Counselling

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General Principles

Counselling is an inchoate offence concerning the preparation of a future offence. It can be made out regardless of if the index offence actually occurs or not.

An accused can be found guilty of counselling regardless of whether the principal is acquitted.[1]

  1. R v Hick, 1991 CanLII 47 (SCC), [1991] 3 SCR 383

Where the Offence is Committed

Person counselling offence
22. (1) Where a person counsels another person to be a party to an offence and that other person is afterwards a party to that offence, the person who counselled is a party to that offence, notwithstanding that the offence was committed in a way different from that which was counselled.
Idem
(2) Every one who counsels another person to be a party to an offence is a party to every offence that the other commits in consequence of the counselling that the person who counselled knew or ought to have known was likely to be committed in consequence of the counselling.
Definition of “counsel”
(3) For the purposes of this Act, “counsel” includes procure, solicit or incite.
R.S., 1985, c. C-46, s. 22; R.S., 1985, c. 27 (1st Supp.), s. 7.


CCC

Elements of the Offence
Counselling under s. 22 requires:[1]

  1. the act of persuading or inducing the commission of the offence
  2. the commission of the offence itself
  3. the commission must be the consequences of the counselling;
  4. the accused intended to counsel or knowingly counselled, aware of the risk that it would bring about the commission of the offence.
  1. R v Keepness 2009 SKQB 466 (CanLII) at para 131

Where Offence is Not Committed

Counselling is an "independent substantive offence"[1] defined in s. 464.

Counselling offence that is not committed
464. Except where otherwise expressly provided by law, the following provisions apply in respect of persons who counsel other persons to commit offences, namely,

(a) every one who counsels another person to commit an indictable offence is, if the offence is not committed, guilty of an indictable offence and liable to the same punishment to which a person who attempts to commit that offence is liable; and
(b) every one who counsels another person to commit an offence punishable on summary conviction is, if the offence is not committed, guilty of an offence punishable on summary conviction.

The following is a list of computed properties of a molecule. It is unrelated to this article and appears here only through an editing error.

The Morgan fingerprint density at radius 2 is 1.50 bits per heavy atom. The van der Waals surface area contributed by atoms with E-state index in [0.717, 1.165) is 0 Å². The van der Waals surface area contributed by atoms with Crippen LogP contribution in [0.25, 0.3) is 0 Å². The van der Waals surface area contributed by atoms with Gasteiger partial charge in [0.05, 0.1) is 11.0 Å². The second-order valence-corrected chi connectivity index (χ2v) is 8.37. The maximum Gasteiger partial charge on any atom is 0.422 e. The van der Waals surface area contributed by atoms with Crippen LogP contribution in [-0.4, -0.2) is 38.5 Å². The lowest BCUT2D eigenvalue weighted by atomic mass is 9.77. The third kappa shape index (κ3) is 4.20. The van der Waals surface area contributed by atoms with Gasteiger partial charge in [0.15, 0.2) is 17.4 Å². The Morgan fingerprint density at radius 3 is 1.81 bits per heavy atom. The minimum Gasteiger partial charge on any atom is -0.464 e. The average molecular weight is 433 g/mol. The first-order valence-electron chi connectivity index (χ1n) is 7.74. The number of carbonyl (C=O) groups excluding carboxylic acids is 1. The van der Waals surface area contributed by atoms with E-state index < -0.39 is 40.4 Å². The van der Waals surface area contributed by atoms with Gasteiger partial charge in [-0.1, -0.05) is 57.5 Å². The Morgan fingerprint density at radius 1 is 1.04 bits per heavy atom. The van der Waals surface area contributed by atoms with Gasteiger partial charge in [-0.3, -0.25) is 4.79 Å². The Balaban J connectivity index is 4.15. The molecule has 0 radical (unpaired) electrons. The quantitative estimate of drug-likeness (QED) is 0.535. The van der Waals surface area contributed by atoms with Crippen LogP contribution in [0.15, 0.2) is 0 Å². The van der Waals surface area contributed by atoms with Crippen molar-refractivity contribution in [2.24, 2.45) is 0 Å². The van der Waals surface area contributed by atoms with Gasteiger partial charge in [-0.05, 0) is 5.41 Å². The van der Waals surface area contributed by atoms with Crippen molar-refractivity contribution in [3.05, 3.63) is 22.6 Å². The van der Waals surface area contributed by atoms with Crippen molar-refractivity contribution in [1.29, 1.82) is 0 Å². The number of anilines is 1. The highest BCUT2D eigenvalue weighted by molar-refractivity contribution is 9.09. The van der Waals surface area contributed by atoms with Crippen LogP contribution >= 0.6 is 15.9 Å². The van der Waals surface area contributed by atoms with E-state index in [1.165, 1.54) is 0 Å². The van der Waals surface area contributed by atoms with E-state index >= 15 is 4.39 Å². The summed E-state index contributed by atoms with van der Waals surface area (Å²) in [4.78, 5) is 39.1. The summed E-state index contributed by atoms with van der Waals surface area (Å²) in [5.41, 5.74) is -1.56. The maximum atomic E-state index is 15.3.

R.S., 1985, c. C-46, s. 464; R.S., 1985, c. 27 (1st Supp.), s. 60.

CCC

Elements of the Offence
Counselling under s. 464 requires:

  1. the act of persuading or inducing the commission of the offence
  2. the intention that the offence be committed or
  3. an awareness that the unjustified risk that the offence would be committed as a result of the counselling.
  1. R v Fitur, 2012 MBQB 5 (CanLII) at para 29

Actus Reus

"Counsel" under this section is more that simply advising, it has the "meaning of actively inducing" [1]

The actus reus of counselling involves the "deliberate encouragement or active inducement of the commission of a criminal offence."[2]

  1. R v Sharpe, 2001 SCC 2 (CanLII)
  2. R v Hamilton, 2005 SCC 47 (CanLII) at para 29
    R v Root, 2008 ONCA 869 (CanLII)) at para 83

Mens Rea

The mens rea of counselling involves "nothing less than an accompanying intent or conscious disregard of the substantial and unjustified risk inherent in the counselling."[1] The accused must either intend the offence or "knowingly counselled the commission of the offence while aware of the unjustified risk that the offence counselled was in fact likely to be committed" as a result of the counselling.[2]

The mens rea of counselling requires evidence that “an accused either intended that the offence counseled be committed, or knowingly counselled the commission of the offence while aware of the unjustified risk that the offence counseled was in fact likely to be committed as a result of the accused’s conduct" [3]

Where a threat allegedly counsels murder the test to be applied is whether 1) an ordinary person would view the statement objectively would take it as an invitation to kill and 2) the accused either intended or knowingly counselling the victim's murder while aware of the unjustified risk that murder would likely be committed.[4]

It is not necessary that the accused be the originator of the plan to procure or incite.[5]

The offence is complete when "the solicitation or incitement occurs" even where the incitee "rejects the solicitation or merely feigns his or her assent."[6]

  1. R v Hamilton, 2005 SCC 47 (CanLII) at para 29
    R v Root, 2008 ONCA 869 (CanLII), [2008] O.J. No. 5214 (ONCA) at 84
  2. Hamilton at para 29
  3. R v Abou Al-Rashta and Pirouzi, 2012 ONSC 1957 (CanLII) citing Hamilton, 2005 SCC 47 (CanLII), [2005] 2 SCR 432 at para.29
    R v Root, at para 84
  4. see R v Jeffers, 2012 ONCA 1 (CanLII)
  5. Root at para 85
  6. Root at para 86

See Also